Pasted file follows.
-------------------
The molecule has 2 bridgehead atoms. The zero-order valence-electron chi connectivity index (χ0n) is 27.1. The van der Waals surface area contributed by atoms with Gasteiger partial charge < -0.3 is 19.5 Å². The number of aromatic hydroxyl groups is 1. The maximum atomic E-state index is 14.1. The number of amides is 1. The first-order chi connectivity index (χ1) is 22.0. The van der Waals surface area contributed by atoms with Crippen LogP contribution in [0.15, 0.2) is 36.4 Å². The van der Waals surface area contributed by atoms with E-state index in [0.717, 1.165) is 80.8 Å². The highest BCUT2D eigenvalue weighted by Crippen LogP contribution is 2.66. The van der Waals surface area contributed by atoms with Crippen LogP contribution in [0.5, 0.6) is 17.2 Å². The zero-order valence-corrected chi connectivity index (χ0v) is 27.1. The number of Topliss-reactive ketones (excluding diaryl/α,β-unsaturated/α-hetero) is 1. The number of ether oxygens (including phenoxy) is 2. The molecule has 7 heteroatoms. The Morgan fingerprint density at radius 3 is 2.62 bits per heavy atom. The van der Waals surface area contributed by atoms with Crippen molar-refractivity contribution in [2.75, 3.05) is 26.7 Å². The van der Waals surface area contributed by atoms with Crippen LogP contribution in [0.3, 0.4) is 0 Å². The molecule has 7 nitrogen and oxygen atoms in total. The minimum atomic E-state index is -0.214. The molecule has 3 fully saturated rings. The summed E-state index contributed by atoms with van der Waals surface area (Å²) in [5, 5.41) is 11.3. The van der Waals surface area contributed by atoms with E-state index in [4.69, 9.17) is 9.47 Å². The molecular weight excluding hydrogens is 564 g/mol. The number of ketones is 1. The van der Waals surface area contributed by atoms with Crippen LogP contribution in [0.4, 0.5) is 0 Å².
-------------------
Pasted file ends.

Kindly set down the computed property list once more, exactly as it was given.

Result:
The molecule has 2 bridgehead atoms. The zero-order valence-electron chi connectivity index (χ0n) is 27.1. The van der Waals surface area contributed by atoms with Gasteiger partial charge < -0.3 is 19.5 Å². The number of aromatic hydroxyl groups is 1. The maximum atomic E-state index is 14.1. The number of amides is 1. The first-order chi connectivity index (χ1) is 22.0. The van der Waals surface area contributed by atoms with Crippen LogP contribution in [0.15, 0.2) is 36.4 Å². The van der Waals surface area contributed by atoms with E-state index in [0.717, 1.165) is 80.8 Å². The highest BCUT2D eigenvalue weighted by Crippen LogP contribution is 2.66. The van der Waals surface area contributed by atoms with Crippen LogP contribution in [0.5, 0.6) is 17.2 Å². The zero-order valence-corrected chi connectivity index (χ0v) is 27.1. The number of Topliss-reactive ketones (excluding diaryl/α,β-unsaturated/α-hetero) is 1. The number of ether oxygens (including phenoxy) is 2. The molecule has 7 heteroatoms. The Morgan fingerprint density at radius 3 is 2.62 bits per heavy atom. The van der Waals surface area contributed by atoms with Crippen molar-refractivity contribution in [2.75, 3.05) is 26.7 Å². The van der Waals surface area contributed by atoms with Crippen LogP contribution in [0.3, 0.4) is 0 Å². The molecule has 7 nitrogen and oxygen atoms in total. The minimum atomic E-state index is -0.214. The molecule has 3 fully saturated rings. The summed E-state index contributed by atoms with van der Waals surface area (Å²) in [5, 5.41) is 11.3. The van der Waals surface area contributed by atoms with E-state index in [4.69, 9.17) is 9.47 Å². The molecular weight excluding hydrogens is 564 g/mol. The number of ketones is 1. The van der Waals surface area contributed by atoms with Crippen LogP contribution in [0.4, 0.5) is 0 Å².